Daily View: Andy Coulson's resignation
Commentators look at the resignation of former editor of the News of the World Andy Coulson as Downing Street director of communications amid phone hacking accusations.
Jackie Ashley argues in the Guardian that Andy Coulson's resignation should not be the end of the story:
"There should be no closure, no business as usual, no letting up. Because the practice of often illegal surveillance by hacking into phones, using eavesdropping technologies and stealing documents continues. This isn't just about Coulson, or the News of the World, or even News International. Many other newspapers have been doing the same."
Ian Burrell says in the Independent that Andy Coulson's resignation has got the whole of Fleet Street worried:
"News International's dogged insistence, over four years, that its phone-hackery was the work of a rogue reporter (jailed royal editor Clive Goodman) had held a line for other newspaper groups too. But now, first with the suspension of the senior News of the World executive Ian Edmondson and then with the departure of Mr Coulson, it feels as if the levee has been breached...
"What was being written off as an ideologically motivated spat now has the feel of something more significant. And media groups that had previously stood to one side of the issue, claiming it to be of little interest, might now be starting to sweat."
Max Hastings argues that the Financial Times that David Cameron should stop trying to get cosy with News International:
"Conspicuous even-handedness is the only wise course for a prime minister in dealing with media moguls, editors and journalists. He can and should have private contacts; but friendship is impossible because envy is endemic and his interests and theirs are not the same.
"During John Major's embattled leadership, I edited The Daily Telegraph. In a long private conversation at Downing Street, he complained bitterly about his alleged lack of support from the paper. I said: 'Prime minister, I understand how you feel, out there alone in the colosseum fighting wild beasts: you want us to get down there in the ring and help. But even if we wish you well, that's not our job.'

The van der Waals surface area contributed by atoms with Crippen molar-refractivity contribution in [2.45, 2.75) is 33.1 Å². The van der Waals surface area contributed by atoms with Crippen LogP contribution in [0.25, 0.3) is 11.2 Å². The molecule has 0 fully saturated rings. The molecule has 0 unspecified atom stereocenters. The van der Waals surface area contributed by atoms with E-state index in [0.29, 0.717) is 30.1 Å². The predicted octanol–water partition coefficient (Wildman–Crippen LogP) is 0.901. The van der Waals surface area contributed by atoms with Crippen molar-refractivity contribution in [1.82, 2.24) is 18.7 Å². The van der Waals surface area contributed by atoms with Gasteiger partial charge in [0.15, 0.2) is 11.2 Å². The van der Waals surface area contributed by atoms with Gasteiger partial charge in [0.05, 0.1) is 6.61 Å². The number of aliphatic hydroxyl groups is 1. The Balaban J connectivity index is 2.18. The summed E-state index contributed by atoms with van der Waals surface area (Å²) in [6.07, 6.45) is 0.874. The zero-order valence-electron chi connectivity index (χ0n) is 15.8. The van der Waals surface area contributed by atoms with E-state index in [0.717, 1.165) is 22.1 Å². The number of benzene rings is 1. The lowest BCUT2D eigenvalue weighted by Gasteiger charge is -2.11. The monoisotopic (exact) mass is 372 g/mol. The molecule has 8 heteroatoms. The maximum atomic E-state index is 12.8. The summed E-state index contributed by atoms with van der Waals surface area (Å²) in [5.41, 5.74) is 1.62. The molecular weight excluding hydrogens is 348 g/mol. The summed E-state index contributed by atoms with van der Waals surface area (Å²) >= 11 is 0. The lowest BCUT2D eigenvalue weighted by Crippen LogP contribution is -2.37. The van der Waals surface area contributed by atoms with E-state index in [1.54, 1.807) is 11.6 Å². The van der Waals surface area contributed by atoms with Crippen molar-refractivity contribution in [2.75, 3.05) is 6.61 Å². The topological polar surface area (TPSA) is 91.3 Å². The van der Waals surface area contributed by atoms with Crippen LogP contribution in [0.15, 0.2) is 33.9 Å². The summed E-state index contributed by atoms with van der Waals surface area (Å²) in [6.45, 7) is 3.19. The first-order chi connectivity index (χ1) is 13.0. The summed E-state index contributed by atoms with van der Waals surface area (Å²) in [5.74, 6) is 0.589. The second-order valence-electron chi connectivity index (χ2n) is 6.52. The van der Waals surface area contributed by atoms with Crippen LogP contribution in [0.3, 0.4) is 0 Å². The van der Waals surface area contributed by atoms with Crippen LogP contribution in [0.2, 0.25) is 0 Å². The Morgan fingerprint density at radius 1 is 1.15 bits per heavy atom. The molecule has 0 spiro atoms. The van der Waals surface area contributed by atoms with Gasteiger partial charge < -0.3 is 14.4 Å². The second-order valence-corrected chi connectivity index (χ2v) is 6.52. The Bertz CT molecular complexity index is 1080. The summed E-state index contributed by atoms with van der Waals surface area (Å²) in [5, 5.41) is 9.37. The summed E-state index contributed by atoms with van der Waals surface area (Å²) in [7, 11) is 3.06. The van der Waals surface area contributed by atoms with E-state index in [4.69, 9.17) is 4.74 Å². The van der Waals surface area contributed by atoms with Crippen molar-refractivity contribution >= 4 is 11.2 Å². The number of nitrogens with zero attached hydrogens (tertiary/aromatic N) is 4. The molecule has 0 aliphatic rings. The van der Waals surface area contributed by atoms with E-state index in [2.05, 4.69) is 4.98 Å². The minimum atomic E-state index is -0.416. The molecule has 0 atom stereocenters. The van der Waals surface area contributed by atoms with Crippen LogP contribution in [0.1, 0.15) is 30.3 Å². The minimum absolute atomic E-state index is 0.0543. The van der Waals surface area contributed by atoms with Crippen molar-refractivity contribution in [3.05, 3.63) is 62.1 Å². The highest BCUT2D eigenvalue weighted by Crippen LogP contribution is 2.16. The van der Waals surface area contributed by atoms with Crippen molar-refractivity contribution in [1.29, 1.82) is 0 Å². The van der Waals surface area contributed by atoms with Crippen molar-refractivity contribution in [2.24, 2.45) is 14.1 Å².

"Politicians govern and the media commentates. It is not the proper business of any newspaper or broadcast organisation either to make or break national leaders."
The political blogger Paul Staines says in Guido Fawkes' blog that the Downing street vacancy has to be filled by someone who understands television, not newspapers:
"It may not matter to the chattering class, but it does influence the voters more than they do. Most voters don't read the Guardian, they don't read the Indy, Times or Telegraph either. They watch television, which is why more people voted for the winner of X-factor than the government...
"Cameron and Clegg are better television performers than Miliband, if they want to exploit that they should hire a director of communications who understands televisual imagery. The media grid planning can be done by Downing Street drones a plenty and Osborne has a good grip on political strategy. Television requires a certain genius. If they want to win over the voters they need a political maestro equivalent to Simon Cowell or Roger Ailes."
The Daily Mail digs up some information on the man they say is bookies favourite to replace Andy Coulson:
"[Former] newspaper boss Ian Birrell, will not need to resort to any black arts to keep an eye on what Ed Miliband is up to. Birrell, whose eclectic circle of friends ranges from the Camerons to Damon Albarn of pop group Blur, lives next door to the Labour leader in the trendy North London suburb of Dartmouth Park."
Links in full
• Jackie Ashley | Guardian | The Andy Coulson affair raises the question - who runs Britain?
• Ian Burrell | Independent | What was written off as a spat now has the feel of being more significant
• Max Hastings | Financial Times | Wanted: lion tamer to reset media relations
• Paul Staines | Guido Fawkes' blog | Downing Street Vacancy : Television Image Maker Wanted
• Daily Mail | Neighbour who's got Ed in a spin